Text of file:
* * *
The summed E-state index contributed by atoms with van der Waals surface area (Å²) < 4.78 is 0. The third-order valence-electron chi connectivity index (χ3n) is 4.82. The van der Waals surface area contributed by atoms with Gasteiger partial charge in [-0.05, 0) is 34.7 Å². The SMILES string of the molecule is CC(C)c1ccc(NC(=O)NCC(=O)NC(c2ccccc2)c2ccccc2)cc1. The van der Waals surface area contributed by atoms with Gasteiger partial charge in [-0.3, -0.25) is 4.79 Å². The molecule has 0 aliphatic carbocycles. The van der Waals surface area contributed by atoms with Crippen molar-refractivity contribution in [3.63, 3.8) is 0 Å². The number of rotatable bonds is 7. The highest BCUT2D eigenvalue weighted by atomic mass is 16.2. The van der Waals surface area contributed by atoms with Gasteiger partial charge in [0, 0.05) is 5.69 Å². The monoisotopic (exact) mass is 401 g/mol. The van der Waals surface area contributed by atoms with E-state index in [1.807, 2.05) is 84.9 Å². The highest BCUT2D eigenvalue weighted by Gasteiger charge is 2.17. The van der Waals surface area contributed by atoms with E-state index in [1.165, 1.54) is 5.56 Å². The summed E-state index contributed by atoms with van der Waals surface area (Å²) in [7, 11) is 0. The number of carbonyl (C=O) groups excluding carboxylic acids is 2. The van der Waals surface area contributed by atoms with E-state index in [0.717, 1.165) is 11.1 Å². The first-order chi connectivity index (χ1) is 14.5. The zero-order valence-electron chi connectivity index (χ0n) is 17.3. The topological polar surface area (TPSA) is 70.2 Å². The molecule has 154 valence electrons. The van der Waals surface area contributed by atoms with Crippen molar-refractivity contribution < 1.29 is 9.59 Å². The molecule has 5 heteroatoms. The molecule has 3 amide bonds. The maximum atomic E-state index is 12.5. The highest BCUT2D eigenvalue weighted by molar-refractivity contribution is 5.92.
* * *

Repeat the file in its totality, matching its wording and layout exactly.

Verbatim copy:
The summed E-state index contributed by atoms with van der Waals surface area (Å²) < 4.78 is 0. The third-order valence-electron chi connectivity index (χ3n) is 4.82. The van der Waals surface area contributed by atoms with Gasteiger partial charge in [-0.05, 0) is 34.7 Å². The SMILES string of the molecule is CC(C)c1ccc(NC(=O)NCC(=O)NC(c2ccccc2)c2ccccc2)cc1. The van der Waals surface area contributed by atoms with Gasteiger partial charge in [-0.3, -0.25) is 4.79 Å². The molecule has 0 aliphatic carbocycles. The van der Waals surface area contributed by atoms with Crippen molar-refractivity contribution in [3.63, 3.8) is 0 Å². The number of rotatable bonds is 7. The highest BCUT2D eigenvalue weighted by atomic mass is 16.2. The van der Waals surface area contributed by atoms with Gasteiger partial charge in [0, 0.05) is 5.69 Å². The monoisotopic (exact) mass is 401 g/mol. The van der Waals surface area contributed by atoms with E-state index in [1.807, 2.05) is 84.9 Å². The highest BCUT2D eigenvalue weighted by Gasteiger charge is 2.17. The van der Waals surface area contributed by atoms with E-state index in [1.165, 1.54) is 5.56 Å². The summed E-state index contributed by atoms with van der Waals surface area (Å²) in [7, 11) is 0. The number of carbonyl (C=O) groups excluding carboxylic acids is 2. The van der Waals surface area contributed by atoms with E-state index in [0.717, 1.165) is 11.1 Å². The first-order chi connectivity index (χ1) is 14.5. The zero-order valence-electron chi connectivity index (χ0n) is 17.3. The topological polar surface area (TPSA) is 70.2 Å². The molecule has 154 valence electrons. The van der Waals surface area contributed by atoms with Crippen molar-refractivity contribution < 1.29 is 9.59 Å². The molecule has 5 heteroatoms. The molecule has 3 amide bonds. The maximum atomic E-state index is 12.5. The highest BCUT2D eigenvalue weighted by molar-refractivity contribution is 5.92.